Diabetes is a chronic disease resulting in too high blood sugar. A distinction is made between type 1 diabetes which manifests itself in childhood or adolescence, that of type 2 generally occurring after 40 years, and gestational diabetes during pregnancy. In this article we will talk about : Diabetes symptoms, causes and treatment.
Whatever its type, diabetes is a disorder of the assimilation and use of the sugars contained in food and which provide the energy essential for the organism to function.
Insulin, a hormone produced by the pancreas, normally allows glucose to enter the body’s cells for energy. When the insulin is insufficient, the whole system goes wrong.
Poorly assimilated, sugars then accumulate in the blood. The glycemia, which measures the presence of glucose (sugar) in the blood, becomes too high: the rate is greater than 1.26 g / l (7.7 mmol / l) during a fasting dosage or greater than 2g / l at any time of the day. We then speak of hyperglycemia.
Ultimately, this hyperglycemia can cause complications that can be serious, particularly in the blood vessels, heart, eyes, kidneys … People with diabetes have a higher risk of developing an infection. It is also possible that too high a hyperglycemia could lead to comas.
Three types of diabetes
Type 1 diabetes, also called insulin-dependent diabetes, affects less than 10% of the population and occurs in childhood or adolescence, sometimes in adulthood.
The most common type 2 diabetes manifests later, from the age of 40.
Finally, diabetes can develop during pregnancy, it is gestational diabetes. In the vast majority of cases, it disappears after childbirth.
Diabetes has experienced unprecedented development for several years, the World Health Organization going so far as to use the term “epidemic”.
In type 1 diabetes, the pancreas, due to self-destruction of some of its cells called islets of Langerhans, is unable, in whole or in part, to make insulin. It is an autoimmune disease. The cause of the destruction of the islets of Langerhans is not well known.
In type 2 diabetes, the pancreas produces insulin well, but it acts badly, the body becomes resistant to insulin.
There is a genetic predisposition to type 2 diabetes: having a diabetic parent doubles the risk. Taking certain medications, hormonal or pancreatic disease may be involved.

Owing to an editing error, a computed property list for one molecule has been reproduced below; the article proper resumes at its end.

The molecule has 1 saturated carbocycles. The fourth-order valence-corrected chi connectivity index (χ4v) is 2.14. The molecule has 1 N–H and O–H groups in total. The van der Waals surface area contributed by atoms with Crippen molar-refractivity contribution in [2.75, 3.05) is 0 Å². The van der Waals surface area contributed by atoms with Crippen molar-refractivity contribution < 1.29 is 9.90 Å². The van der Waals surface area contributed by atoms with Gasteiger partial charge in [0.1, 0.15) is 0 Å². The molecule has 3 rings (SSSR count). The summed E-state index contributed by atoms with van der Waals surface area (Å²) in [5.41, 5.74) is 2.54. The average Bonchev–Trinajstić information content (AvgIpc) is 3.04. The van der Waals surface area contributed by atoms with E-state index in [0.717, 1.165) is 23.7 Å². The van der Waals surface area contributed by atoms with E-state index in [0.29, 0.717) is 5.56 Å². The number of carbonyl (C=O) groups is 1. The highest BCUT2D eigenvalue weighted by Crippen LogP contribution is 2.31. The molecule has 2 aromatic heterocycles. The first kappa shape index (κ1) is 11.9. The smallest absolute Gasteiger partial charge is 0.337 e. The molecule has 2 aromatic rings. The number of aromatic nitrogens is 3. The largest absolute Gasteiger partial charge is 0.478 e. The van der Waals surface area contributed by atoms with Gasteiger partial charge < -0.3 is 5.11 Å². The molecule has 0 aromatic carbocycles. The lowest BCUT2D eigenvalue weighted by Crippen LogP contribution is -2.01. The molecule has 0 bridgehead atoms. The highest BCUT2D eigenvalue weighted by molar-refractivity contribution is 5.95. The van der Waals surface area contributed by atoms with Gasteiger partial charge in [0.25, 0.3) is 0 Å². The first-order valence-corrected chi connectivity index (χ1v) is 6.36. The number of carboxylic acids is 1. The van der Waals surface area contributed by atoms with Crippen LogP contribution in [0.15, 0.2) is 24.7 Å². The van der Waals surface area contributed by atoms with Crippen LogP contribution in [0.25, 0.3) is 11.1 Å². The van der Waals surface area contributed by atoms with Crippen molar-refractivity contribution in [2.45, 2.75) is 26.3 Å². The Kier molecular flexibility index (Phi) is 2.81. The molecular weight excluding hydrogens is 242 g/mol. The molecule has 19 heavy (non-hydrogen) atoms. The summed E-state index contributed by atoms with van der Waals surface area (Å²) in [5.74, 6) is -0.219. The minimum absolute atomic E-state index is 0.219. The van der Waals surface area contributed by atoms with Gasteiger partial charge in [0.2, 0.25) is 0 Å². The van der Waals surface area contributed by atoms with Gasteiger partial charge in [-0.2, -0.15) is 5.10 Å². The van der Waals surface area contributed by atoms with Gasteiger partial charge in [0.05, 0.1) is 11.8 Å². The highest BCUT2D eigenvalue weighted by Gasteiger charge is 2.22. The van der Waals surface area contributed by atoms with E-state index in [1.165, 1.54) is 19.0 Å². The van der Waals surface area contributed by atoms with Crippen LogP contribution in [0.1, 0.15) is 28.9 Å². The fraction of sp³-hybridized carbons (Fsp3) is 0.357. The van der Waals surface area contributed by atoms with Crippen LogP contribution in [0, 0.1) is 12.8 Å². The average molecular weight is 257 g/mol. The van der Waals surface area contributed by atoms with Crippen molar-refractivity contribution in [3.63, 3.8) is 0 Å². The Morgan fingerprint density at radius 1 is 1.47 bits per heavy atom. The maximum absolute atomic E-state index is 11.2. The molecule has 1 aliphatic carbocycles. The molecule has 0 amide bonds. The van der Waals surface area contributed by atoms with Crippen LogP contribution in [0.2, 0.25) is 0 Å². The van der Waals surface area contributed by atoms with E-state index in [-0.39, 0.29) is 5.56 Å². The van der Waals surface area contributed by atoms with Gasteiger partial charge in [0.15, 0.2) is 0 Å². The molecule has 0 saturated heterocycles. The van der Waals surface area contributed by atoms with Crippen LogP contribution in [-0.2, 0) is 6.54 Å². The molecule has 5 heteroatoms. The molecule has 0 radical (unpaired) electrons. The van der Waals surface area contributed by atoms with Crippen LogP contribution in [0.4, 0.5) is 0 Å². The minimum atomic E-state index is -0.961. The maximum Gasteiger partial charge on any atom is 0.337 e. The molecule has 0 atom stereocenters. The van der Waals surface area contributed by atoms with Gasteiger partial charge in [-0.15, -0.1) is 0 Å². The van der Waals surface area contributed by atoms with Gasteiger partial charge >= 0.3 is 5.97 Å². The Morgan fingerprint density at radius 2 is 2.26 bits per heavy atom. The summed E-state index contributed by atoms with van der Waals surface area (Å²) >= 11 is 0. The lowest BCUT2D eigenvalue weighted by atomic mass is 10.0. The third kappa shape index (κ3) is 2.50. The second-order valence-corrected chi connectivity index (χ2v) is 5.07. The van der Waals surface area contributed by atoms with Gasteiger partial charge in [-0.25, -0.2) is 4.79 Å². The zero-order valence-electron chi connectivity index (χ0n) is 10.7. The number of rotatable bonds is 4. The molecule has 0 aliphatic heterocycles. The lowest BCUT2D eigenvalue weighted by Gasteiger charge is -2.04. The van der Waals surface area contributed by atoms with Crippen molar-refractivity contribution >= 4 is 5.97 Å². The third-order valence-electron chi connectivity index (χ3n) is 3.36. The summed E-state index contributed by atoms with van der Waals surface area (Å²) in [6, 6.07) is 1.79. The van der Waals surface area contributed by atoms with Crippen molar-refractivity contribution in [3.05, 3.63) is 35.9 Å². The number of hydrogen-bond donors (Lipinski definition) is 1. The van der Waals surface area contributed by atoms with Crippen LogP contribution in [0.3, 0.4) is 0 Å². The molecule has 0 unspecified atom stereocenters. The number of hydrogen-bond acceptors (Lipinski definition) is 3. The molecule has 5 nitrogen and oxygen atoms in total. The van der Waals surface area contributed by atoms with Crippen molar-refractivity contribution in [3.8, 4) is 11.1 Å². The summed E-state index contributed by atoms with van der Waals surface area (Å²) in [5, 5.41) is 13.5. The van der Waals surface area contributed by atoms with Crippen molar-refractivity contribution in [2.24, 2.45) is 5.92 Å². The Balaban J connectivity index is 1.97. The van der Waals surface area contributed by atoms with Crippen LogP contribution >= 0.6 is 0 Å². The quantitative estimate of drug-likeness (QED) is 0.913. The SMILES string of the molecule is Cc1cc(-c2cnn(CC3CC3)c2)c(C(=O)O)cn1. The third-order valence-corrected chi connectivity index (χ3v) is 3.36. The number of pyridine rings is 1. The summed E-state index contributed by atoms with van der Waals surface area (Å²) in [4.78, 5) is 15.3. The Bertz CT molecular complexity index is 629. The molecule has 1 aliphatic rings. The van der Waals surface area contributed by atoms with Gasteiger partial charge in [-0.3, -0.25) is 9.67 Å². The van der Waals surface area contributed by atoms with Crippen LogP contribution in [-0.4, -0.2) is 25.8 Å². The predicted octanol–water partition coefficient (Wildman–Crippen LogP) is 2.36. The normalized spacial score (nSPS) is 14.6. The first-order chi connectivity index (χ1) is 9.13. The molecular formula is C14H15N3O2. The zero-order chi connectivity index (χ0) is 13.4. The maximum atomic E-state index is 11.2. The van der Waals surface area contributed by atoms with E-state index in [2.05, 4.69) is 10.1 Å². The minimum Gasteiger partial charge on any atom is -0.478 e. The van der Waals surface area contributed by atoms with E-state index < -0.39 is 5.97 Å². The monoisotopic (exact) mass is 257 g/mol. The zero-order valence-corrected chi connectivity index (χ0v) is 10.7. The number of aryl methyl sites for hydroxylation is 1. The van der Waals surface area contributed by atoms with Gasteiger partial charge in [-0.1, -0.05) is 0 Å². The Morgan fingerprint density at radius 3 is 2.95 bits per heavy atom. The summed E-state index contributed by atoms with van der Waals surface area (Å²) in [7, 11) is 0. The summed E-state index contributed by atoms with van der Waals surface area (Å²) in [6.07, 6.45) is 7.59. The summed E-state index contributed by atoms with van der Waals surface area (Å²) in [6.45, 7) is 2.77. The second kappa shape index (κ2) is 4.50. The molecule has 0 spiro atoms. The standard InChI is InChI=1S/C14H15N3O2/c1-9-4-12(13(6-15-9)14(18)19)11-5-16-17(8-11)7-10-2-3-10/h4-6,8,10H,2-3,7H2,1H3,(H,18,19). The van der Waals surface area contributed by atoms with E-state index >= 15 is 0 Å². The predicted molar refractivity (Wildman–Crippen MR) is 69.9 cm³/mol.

Other risk factors for type 2 diabetes include:
- lack of physical activity;
- obesity or significant weight gain;
- the existence of a history of gestational diabetes;
- a child born with a weight greater than 4 kg.
The roles of diet and lifestyle in triggering this diabetes have been clearly demonstrated.
Type 2 diabetes is a silent disease, that is, it develops without symptoms for many years. It can be detected during an ordinary biological check-up. Otherwise, it is when the first complications appear that the diagnosis is made.
As for type 1 diabetes, which affects young people, its main manifestations are:
- intense thirst;
- significant urges to urinate,
- rapid and unexplained weight loss.
It requires an emergency diagnosis, especially for children.
Diabetes prevention councils
Unlike type 1 diabetes which is an autoimmune disease, it is possible to reduce the risk of developing type 2 diabetes by acting on the factors that promote it, namely an unbalanced diet and a sedentary lifestyle.
In case of overweight, a major risk factor for this diabetes, it is strongly recommended to lose weight by following an adapted diet and by practicing regular physical activity.
The diagnosis of diabetes is based on:
- measurement of glycemia (blood sugar level) on an empty stomach or after absorption of a sugar solution;
- a full medical examination in order to detect any complications.
Regardless of the type of diabetes, the goal of treatment is to normalize blood sugar to prevent the serious complications associated with this disease.
Treating type 1 diabetes involves providing the body with the insulin it needs, since the pancreas is unable to make it. Daily administration of insulin is by subcutaneous injection (doses are adjusted according to physical activity and diet) or via an insulin pump.
The management of type 2 diabetes is firstly based on following an adapted diet and practicing regular physical activity. The therapeutic education of the patient is an important element of this management.
If these measures are not enough to lower the blood sugar level, the doctor will prescribe oral and non-insulin medication. The health recommendations recommend prescribing metformin alone as a first line. Since type 2 diabetes is an active disease, dual therapy and then triple therapy may be considered later on the basis of a combination of metformin and sulphonylurea.
When oral treatments are no longer sufficient, insulin becomes the standard treatment.
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